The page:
Funny old business launching a book

First you have an idea, then you think it through, conjure up characters or sometimes try to stop them yammering at you, then you imagine a setting and stir all together into a really sticky problem. 

Several months later or sometimes a year later, out comes a typed manuscript. If you’ve chosen to go the indie publishing route, give up a social life, television and sleep. Now you enter the world of running a business or at the least managing a complex major project. Think ‘Grand Designs’. 

Commissioning a cover
Ah! First you need to think about what image you want to project, what brand to create for your work. What concept is behind your book? What image or idea will the cover convey?

The 2019/21 Roma Nova covers by Jessica Bell Design

The design will kill or make your book, so you need to be clear about these things. This is your chance to wander into bookshops and surf online book stores to see what is attractive in your genre and call it ‘work’.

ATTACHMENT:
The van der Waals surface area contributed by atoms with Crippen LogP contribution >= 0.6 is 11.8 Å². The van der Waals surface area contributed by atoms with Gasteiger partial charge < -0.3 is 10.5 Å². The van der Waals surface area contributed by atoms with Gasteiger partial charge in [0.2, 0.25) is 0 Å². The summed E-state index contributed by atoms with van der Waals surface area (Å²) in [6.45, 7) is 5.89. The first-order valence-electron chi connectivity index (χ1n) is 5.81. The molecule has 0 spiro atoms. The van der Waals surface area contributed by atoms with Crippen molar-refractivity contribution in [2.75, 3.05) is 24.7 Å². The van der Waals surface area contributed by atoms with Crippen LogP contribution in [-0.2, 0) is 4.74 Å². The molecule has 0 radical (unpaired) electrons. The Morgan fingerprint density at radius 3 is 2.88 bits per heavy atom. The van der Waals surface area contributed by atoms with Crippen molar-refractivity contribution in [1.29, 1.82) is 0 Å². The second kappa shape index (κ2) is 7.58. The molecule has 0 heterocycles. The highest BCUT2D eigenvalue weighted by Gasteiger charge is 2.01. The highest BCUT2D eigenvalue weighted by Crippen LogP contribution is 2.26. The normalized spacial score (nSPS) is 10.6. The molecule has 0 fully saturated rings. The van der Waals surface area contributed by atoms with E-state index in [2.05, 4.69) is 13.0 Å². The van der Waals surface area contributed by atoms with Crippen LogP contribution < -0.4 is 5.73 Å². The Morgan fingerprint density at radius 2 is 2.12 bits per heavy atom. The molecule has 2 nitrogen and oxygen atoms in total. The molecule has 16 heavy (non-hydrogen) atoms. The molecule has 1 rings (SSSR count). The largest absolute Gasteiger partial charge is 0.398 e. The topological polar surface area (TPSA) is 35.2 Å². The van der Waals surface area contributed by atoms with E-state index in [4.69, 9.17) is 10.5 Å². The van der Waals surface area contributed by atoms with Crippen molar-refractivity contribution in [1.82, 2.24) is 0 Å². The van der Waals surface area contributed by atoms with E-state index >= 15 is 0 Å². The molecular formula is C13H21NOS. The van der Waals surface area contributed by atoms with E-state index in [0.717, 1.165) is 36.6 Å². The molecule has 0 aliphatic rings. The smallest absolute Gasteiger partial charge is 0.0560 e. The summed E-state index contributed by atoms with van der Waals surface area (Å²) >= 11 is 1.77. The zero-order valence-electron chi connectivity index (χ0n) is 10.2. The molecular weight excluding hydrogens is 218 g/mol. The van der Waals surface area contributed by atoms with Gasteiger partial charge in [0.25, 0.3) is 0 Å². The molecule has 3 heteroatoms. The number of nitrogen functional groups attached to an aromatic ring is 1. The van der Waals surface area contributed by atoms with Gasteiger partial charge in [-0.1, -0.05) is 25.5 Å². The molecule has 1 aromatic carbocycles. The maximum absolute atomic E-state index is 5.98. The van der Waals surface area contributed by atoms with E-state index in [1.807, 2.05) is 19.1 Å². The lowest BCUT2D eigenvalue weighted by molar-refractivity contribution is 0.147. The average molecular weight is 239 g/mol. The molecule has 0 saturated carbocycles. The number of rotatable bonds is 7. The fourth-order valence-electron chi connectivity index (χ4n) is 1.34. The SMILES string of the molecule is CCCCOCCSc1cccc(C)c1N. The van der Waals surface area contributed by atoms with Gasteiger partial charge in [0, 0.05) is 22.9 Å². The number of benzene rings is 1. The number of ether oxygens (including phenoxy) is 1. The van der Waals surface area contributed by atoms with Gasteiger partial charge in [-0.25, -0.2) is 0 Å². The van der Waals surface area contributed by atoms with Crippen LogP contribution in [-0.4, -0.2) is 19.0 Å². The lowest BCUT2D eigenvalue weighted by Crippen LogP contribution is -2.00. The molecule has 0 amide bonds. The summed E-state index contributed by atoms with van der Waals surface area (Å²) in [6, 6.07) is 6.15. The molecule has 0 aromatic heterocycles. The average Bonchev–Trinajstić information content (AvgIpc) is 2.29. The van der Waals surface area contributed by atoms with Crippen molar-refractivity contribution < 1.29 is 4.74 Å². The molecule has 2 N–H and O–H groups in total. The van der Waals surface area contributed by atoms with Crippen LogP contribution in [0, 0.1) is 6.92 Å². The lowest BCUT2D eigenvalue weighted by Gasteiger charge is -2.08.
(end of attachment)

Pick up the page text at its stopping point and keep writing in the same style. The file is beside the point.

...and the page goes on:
Next you will need to listen to your chosen cover designer who may want to do something different. The professional ones tend to know what sells and what doesn’t while still producing a creatively satisfying window into your work. But you will need to work with them, contributing without being insistent or protective. You will need good communications and an eagle eye to check each round of cover proofs. Oh, and you’ll need to work up some super-enticing back cover copy, and, if possible, some supportive endorsements.

Editing and proofreading
Realistically, schedule 4-6 weeks, depending on whether you have booked your editor in time. You will have self-edited anyway and sent out the manuscript to your critique partner, beta readers, street team or writing circle, before the final version goes to the professional (paid for) editor. I usually have three rounds before going to the copy editor. This takes time and concentration; none of it should be skimped. After the copy edit and revisions, your book is formatted and then comes proofing. By now, you are so fed up with the manuscript, you want to hide under the table, but no, you have to gather up your grit (as my heroine Carina says) and get on with it, meticulously. If you really, really can’t bear to face it, commission a professional proofreader.

Now your book is taking shape. You can use a formatter (human being) or risk uploading it as a Word document to a distributing retailer and let their software produce a file, or format it yourself with publishing software. Set aside time for this and for making cups of tea to refresh your patience.